A pair of legislators are raising new concerns that judges and defense attorneys were left out of a group that's worked for months to overhaul and strengthen Minnesota's sexual assault laws.

"For their voice to be missing contributes to the concern of bias in the recommendations," Sen. Ron Latz, D-St. Louis Park, said Tuesday.

Latz raised his concerns as part of several days of hearings at the Minnesota Capitol about sexual assault laws and how the proposed changes came about.

Police and prosecutors weighed in Tuesday on recommendations from then-Attorney General Lori Swanson's 10-member task force, formed after the Star Tribune's special report, "Denied Justice," documented pervasive failings in the way Minnesota law enforcement agencies investigate sexual assault.

The task force comprised police, prosecutors, medical experts and victims' advocates, but no defense attorneys or judges who see the cases close up.

Sen. Bill Ingebrigtsen, R-Alexandria, echoed Latz, calling it "troublesome" that neither group was represented.

In response, the committee chairman, Sen. Warren Limmer said that the Star Tribune's published reports didn't investigate how defense attorneys did their jobs, focusing instead on police and prosecutors.

"I think it would be natural for the task force to continue in that line of focus," said Limmer, R-Maple Grove. "The target of the story was not criminal defense attorneys."

Latz acknowledged that "there are a lot of ways the criminal justice system has failed victims of sexual assault crimes," but he also criticized a recommendation made by the task force that prosecutors consider charging more difficult cases, "even when evidence to prove a conviction beyond a reasonable doubt is less than certain."

Swanson initially presented the report to the Senate committee on Monday, allowing on Tuesday for law enforcement to weigh in on recommendations such as calls for mandated training to be offered by the Bureau of Criminal Apprehension.

Liz Richards, executive director of the Minnesota Coalition for Battered Women, supports additional training for handling sexual assaults. But she said any training would need to be "Minnesota specific and tailored and geared toward jurisdictions."

"What works for Minneapolis and St. Paul is different than what's needed in Duluth and Rochester," she said.

Minnesota House Democrats said they are supporting several measures meant to toughen sexual assault laws and the way police and prosecutors handle the cases.

"For far too long victims and survivors of sexual assault have had their judicial system fail them in their efforts to hold their violators accountable," said Rep. Carlos Mariani, D-St. Paul, chairman of the House Public Safety and Criminal Justice Reform Committee.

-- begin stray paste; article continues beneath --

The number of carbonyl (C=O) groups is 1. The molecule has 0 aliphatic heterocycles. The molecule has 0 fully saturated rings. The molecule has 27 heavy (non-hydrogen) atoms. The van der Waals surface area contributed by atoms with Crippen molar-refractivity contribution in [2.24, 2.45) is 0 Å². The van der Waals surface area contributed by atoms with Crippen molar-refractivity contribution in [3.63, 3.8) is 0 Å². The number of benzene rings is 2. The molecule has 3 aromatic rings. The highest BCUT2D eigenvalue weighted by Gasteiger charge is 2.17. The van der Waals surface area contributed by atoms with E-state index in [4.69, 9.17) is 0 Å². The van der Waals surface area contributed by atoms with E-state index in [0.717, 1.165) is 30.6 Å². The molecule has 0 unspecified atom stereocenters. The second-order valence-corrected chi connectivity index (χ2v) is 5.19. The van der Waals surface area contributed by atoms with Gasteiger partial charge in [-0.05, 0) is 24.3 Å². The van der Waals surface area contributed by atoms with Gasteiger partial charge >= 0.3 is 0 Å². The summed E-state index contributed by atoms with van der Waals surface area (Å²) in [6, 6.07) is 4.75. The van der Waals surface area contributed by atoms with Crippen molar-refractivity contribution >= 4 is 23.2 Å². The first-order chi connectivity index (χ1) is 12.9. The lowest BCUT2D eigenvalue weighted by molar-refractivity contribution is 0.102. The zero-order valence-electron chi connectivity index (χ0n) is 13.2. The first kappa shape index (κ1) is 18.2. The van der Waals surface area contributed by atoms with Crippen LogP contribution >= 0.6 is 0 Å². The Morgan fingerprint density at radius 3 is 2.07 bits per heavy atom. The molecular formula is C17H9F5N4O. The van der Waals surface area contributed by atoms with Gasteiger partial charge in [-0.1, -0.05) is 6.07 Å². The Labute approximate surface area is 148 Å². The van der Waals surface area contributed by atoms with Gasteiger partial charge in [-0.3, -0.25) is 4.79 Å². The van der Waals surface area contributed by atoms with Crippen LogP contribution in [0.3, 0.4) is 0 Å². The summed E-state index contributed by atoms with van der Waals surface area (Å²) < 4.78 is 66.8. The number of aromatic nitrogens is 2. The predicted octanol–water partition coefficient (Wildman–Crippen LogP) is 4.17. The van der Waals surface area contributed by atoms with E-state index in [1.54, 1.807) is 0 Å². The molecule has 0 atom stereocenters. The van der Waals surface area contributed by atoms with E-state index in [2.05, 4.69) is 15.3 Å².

Mariani's committee will hold hearings over three days on sexual assault reforms as part of "Gender-Based Violence Prevention Week."

A proposal introduced by Rep. Kelly Moller, D-Shoreview, and co-signed by Marion O'Neill, R-Maple Lake, would require Minnesota's law enforcement agencies to adopt policies on how to investigate sexual assaults. Another would create a task force, convened by the Minnesota commissioner of public safety, charged with rewriting the state's criminal sexual conduct laws.

Attorney General Keith Ellison said Tuesday that he supports that proposal. Ellison is newly elected and it has remained uncertain whether he would embrace the work of Swanson's task force.

"We're actually planning to continue the work of Swanson's task force because it needs to be carried on," he said. "We're going to keep up the work."

Other proposals will be brought back after they failed to pass last year, including repealing the "marital rape exception." That law bars prosecution in certain cases involving "cohabitating couples."

The measure's sponsor, Rep. Zack Stephenson, D-Coon Rapids, called the exception "a relic of history when a woman was considered the property of her husband."

Stephenson said the proposal would result in seven additional convictions per year and would apply to cases like Jenny Teeson's. The Andover woman testified before the committee that in 2016 she discovered videos on the family computer of her now ex-husband sexually assaulting her while she was drugged and unconscious on their bed.

Teeson's husband was charged with felony third-degree criminal sexual conduct, but the charge was soon dropped after his attorney argued that under the law, he couldn't be charged with such a crime if they were married at the time.

"By the next morning I was ready to go to work to make sure no one in a similar situation has to hear, 'I'm sorry, the charges have been dropped.'‚ÄČ" Teeson said.

Her ex-husband eventually pleaded guilty to invasion of privacy and received 45 days in jail.

"What he did to me was sexual assault, yet nothing shows on his record of the crimes he committed against me," Teeson said.

That proposal advanced by a unanimous vote.

Another bill would make it a crime to touch someone on their clothed buttocks with sexual aggression and intent.

Rep. Mary Kunesh-Podein, D-New Brighton, reintroduced legislation that would create a task force to address murdered and missing American Indian women in Minnesota. Another bill would repeal statutes of limitations on bringing sexual assault charges.